Practical tips on how to make bedtime easier, end bedtime battles, and improve your evenings. Apply these tips for an easier time tonight!
It seemed that at every bedtime, I couldn’t avoid the sound of whining or crying, sometimes both. My nighttime routine wasn’t enough to convince my kids that it was time for bed. Instead, evenings became epic battles convincing them to finally fall and stay asleep.
Sometimes it’s when they were afraid to stay in bed all night, or when they struggled with transitioning to a toddler bed. Other times, I had to keep walking them back into bed for a good hour because they didn’t want to sleep in their new one. (It gets tough when they learn how to use doorknobs!)
How to make bedtime easier
What should’ve been a relaxing wind down to the day was instead a power struggle to convince them it was time for bed.
If you can relate, you’re not alone friend.
Your child is overtired by the end of the night, yet doesn’t want to calm down. She’ll throw a fit if you don’t lie down with her, but once you do, she still kicks, tosses, and turns. By the time she falls asleep, it’s already past 10 or 11pm.
Thankfully, it doesn’t always have to be this way. After so many battles, I learned how to make bedtime easier — the steps that finally made our nights smooth and predictable. I hope they work for you, too:
1. Have regular sleep and wake up times, even on weekends
Seven o’clock. That’s the magic hour of the day when all three kids wake up, whether it’s a Tuesday or a Saturday. Even if they wake up at 6:20, they still need to stay in bed until we open the door.
Come bedtime, eight o’clock is the time when they need to be in bed and the lights are turned off. We make exceptions of course, but they’re exactly that—rare times to accommodate special occasions. Otherwise, we have regular sleep and wake up times every day. And the days we’ve deviated from have been chaotic.
Kids thrive on consistency. Long before they can tell time, they adjust to doing the same things at the same times of the day. A consistent routine leaves little room for arguments (they won’t fight an issue when it isn’t one). It’s pretty hard to argue your way into a later bedtime when you’re always in bed by 8pm.
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2. Get your child to pitch in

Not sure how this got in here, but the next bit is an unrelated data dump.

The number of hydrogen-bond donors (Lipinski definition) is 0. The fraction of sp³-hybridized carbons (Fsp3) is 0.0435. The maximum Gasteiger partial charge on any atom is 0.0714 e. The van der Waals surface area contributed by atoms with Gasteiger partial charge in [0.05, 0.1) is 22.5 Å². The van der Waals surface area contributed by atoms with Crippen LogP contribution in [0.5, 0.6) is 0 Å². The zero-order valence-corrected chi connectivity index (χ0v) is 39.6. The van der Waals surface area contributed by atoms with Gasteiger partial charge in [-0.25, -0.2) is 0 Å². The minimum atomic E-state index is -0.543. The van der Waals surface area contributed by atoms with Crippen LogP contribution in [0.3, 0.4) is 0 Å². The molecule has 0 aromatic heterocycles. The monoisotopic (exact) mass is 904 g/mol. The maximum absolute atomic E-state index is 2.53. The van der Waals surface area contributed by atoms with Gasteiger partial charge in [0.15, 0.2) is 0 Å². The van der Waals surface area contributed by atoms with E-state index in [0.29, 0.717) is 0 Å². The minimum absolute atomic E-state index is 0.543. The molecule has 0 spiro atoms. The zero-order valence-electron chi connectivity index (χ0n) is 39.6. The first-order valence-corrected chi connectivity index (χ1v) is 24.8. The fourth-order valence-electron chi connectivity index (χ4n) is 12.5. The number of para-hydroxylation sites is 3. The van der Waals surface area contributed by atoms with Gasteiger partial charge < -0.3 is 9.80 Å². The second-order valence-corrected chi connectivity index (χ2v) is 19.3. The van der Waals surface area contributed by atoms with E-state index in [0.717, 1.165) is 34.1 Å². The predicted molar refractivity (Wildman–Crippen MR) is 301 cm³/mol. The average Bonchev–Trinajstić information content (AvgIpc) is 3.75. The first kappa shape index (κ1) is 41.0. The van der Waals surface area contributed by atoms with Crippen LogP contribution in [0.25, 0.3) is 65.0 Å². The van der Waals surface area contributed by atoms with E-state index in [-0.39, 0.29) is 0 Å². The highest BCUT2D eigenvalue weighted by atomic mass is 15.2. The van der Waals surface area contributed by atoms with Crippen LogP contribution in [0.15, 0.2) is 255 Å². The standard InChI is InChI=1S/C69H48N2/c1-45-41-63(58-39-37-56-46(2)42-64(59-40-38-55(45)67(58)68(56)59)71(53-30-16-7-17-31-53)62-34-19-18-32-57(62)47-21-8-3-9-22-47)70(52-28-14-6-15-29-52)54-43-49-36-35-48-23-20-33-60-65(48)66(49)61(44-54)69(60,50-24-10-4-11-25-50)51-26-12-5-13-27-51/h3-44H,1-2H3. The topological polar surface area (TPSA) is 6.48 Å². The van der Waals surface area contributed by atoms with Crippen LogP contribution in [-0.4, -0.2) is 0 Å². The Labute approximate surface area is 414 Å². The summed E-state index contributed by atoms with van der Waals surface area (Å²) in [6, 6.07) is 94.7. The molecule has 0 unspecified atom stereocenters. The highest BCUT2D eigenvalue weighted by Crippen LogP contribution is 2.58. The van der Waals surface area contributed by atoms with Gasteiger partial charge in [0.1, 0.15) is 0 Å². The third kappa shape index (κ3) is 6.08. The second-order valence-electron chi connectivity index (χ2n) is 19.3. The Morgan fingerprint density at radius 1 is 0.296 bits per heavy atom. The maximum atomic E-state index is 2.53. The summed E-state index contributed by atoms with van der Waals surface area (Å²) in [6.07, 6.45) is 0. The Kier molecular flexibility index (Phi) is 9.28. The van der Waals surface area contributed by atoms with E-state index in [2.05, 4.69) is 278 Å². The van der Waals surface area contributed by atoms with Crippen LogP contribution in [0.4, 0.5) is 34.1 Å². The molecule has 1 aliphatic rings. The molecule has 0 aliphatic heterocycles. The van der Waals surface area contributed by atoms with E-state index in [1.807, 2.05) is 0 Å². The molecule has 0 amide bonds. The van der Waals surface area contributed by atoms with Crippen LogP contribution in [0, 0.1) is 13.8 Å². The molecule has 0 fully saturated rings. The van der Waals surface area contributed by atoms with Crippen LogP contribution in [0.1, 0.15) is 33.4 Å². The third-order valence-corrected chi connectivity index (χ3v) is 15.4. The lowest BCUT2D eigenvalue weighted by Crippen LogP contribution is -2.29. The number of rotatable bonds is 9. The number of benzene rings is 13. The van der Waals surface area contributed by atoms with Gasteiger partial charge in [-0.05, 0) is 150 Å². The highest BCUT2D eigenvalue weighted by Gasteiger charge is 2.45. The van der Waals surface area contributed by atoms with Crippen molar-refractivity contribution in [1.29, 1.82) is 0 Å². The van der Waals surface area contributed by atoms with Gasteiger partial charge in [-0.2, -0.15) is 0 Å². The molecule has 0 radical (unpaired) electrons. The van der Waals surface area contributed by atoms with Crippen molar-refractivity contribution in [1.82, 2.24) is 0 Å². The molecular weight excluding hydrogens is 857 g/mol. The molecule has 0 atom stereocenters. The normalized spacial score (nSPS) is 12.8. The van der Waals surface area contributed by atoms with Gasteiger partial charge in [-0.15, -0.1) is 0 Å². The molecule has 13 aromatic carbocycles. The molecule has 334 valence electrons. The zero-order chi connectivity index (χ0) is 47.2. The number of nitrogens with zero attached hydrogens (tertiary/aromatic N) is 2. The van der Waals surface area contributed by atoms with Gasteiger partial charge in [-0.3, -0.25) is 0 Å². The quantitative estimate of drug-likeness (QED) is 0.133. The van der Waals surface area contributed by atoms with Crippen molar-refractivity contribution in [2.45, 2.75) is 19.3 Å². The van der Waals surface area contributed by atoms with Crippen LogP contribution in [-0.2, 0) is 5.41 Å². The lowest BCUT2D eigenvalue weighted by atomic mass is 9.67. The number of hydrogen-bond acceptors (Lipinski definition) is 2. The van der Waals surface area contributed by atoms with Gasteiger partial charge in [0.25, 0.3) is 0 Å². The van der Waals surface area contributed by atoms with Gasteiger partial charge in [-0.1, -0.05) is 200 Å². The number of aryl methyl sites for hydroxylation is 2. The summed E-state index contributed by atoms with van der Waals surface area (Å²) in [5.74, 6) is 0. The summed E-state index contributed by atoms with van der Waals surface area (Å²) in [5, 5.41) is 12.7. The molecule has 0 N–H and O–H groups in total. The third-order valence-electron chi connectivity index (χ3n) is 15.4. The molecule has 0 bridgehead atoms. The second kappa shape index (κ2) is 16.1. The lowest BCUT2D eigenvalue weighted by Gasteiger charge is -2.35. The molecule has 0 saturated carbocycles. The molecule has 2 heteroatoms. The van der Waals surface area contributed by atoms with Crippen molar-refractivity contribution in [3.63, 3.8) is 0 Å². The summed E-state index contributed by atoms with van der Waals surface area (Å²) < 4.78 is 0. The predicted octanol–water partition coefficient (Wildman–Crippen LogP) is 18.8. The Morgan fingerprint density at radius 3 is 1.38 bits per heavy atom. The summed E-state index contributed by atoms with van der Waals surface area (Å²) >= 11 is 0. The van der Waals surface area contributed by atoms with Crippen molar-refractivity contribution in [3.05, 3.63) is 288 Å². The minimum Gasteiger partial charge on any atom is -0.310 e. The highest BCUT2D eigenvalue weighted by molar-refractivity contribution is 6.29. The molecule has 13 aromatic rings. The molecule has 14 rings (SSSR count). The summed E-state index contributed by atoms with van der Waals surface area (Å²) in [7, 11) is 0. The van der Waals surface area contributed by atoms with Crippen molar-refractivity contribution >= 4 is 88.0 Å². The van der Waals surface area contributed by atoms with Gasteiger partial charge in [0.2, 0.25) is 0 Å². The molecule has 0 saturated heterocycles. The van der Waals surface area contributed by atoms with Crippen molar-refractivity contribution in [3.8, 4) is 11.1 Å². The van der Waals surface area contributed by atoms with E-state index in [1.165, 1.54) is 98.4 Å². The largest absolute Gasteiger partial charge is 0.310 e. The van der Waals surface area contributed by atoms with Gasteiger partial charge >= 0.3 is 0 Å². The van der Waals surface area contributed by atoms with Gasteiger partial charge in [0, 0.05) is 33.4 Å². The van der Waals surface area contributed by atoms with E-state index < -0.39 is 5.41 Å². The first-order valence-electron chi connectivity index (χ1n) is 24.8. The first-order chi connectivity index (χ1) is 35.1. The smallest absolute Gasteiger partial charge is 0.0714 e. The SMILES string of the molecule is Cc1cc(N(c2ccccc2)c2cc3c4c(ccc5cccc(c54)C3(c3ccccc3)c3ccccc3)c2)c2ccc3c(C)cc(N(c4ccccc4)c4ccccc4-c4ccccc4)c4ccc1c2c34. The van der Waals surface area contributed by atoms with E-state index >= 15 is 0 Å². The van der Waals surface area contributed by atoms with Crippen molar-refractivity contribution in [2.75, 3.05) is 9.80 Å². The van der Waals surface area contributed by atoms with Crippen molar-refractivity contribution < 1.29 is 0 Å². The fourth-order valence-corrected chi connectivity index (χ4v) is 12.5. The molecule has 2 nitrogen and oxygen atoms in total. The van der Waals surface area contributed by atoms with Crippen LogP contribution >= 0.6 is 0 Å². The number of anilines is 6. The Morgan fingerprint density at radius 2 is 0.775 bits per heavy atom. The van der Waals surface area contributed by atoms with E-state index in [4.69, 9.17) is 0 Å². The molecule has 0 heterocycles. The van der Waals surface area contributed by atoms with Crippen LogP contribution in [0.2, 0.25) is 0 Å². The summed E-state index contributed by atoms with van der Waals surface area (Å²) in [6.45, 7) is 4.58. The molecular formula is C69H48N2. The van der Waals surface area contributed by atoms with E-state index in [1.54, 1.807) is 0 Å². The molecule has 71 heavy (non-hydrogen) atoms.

Not only do kids thrive on consistent routine, they also love helping. Young kids enjoy feeling responsible and doing tasks only you’ve done before.
Include clean up time before your sleep routine. Your child can fetch her own toothbrushes and rinsing cups. Hand them her clothes to place in the hamper or the pajamas to lay on her bed. Pitching in with bedtime tasks makes her feel more a part of the routine and likely to sleep.
Most of all, make it fun. Getting her to clean up after herself is more doable when you frame it as something positive.
3. Transition into bedtime
Your child will transition into bedtime—whether it’s an easy one or not can be up to you. Is she rough housing in a loud, bright room? Do you change plans every evening, making it harder to signal that it’s bedtime?
Make your transitions sleep-friendly. A wild chase around the house won’t help her adjust to sleep—changing that to quiet play might be better. Adapt the environment as well: play calm music instead of loud and fast, or close the blinds to make the rooms darker.
Then, offer a heads up between each transition. Imagine you’re in the middle of reading a terrific book. Now imagine your partner saying, “Okay, time to come to bed now. Right now. If you don’t come, I’m taking that book away.”
We’re not honoring their focus and zest at that moment, are we?
Instead, tell her she’ll be changing into pajamas in five minutes. If you’re in the middle of playing, remind her that after this one tickle-fest, it’s time to take a bath. Or that she has five more blocks to stack before it’s time to clean the toys up.
Don’t just break in to her activity—give her a chance to wind down and wrap up.
Another tip about transitions? Don’t threaten—it hardly works. Say it in a fun, loving, not threatening way: “It’s bath time!” (said with a big smile).